Wal-Mart plans to double the money it spends with businesses owned by women, train women around the world and encourage suppliers to employ more women and minorities.

The world's largest retailer announced today (14 September) that it plans to spend US$20bn on goods and services run by women in the US and will double its sourcing from women-owned companies in "every market".

The company said that it will launch programmes to "empower" women on farms and in factories through training, market access and career opportunities. Included is a pledge to help 60,000 women working in factories to develop the skills they need to become "more active decision makers in their jobs and for their families".

Retail training programmes are being devised to help 200,000 women internationally and another 200,000 in the US gain the skills they need for employment and a career.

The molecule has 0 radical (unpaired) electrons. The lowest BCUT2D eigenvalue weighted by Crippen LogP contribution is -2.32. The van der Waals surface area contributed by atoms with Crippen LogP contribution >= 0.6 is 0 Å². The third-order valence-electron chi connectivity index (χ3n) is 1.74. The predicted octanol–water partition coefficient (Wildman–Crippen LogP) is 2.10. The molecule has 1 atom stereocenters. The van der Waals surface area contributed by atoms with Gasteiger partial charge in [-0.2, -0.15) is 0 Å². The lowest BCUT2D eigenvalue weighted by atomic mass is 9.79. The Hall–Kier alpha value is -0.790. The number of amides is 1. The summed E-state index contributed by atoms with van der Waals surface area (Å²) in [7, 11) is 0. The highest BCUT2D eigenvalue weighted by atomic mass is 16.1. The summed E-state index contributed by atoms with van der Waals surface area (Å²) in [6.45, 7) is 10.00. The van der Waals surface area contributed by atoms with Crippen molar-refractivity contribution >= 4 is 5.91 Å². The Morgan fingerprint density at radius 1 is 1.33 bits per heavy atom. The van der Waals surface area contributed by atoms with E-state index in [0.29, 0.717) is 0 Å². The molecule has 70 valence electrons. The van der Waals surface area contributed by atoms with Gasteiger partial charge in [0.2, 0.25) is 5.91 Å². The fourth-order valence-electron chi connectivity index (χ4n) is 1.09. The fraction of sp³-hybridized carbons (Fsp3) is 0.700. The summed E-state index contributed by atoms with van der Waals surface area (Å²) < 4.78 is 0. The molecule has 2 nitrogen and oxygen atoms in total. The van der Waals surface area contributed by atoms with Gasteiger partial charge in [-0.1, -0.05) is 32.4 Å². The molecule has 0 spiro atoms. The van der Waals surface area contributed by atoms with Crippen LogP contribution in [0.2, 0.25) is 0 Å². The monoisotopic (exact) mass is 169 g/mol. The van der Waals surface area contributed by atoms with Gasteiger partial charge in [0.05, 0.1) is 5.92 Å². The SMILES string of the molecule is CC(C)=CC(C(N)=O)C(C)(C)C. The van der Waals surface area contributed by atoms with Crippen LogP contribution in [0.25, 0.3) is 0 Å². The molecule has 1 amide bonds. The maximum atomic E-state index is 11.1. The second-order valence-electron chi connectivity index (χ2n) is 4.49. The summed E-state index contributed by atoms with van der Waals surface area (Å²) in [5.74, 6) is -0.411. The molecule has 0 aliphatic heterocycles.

The company also plans to work with its service and merchandise suppliers to increase female and minority representation on Wal-Mart accounts. It has also pledged more than $100m in grants to drive progress against these goals.

The moves come three months after the retailer won a gender-bias case in the US Supreme Court that had been running for 10 years and included up to 1.6m women workers at thousands of Wal-Mart and Sam's Club stores.

It may still face smaller gender discrimination law suits in lower courts and claims with the US Equal Employment Opportunity Commission.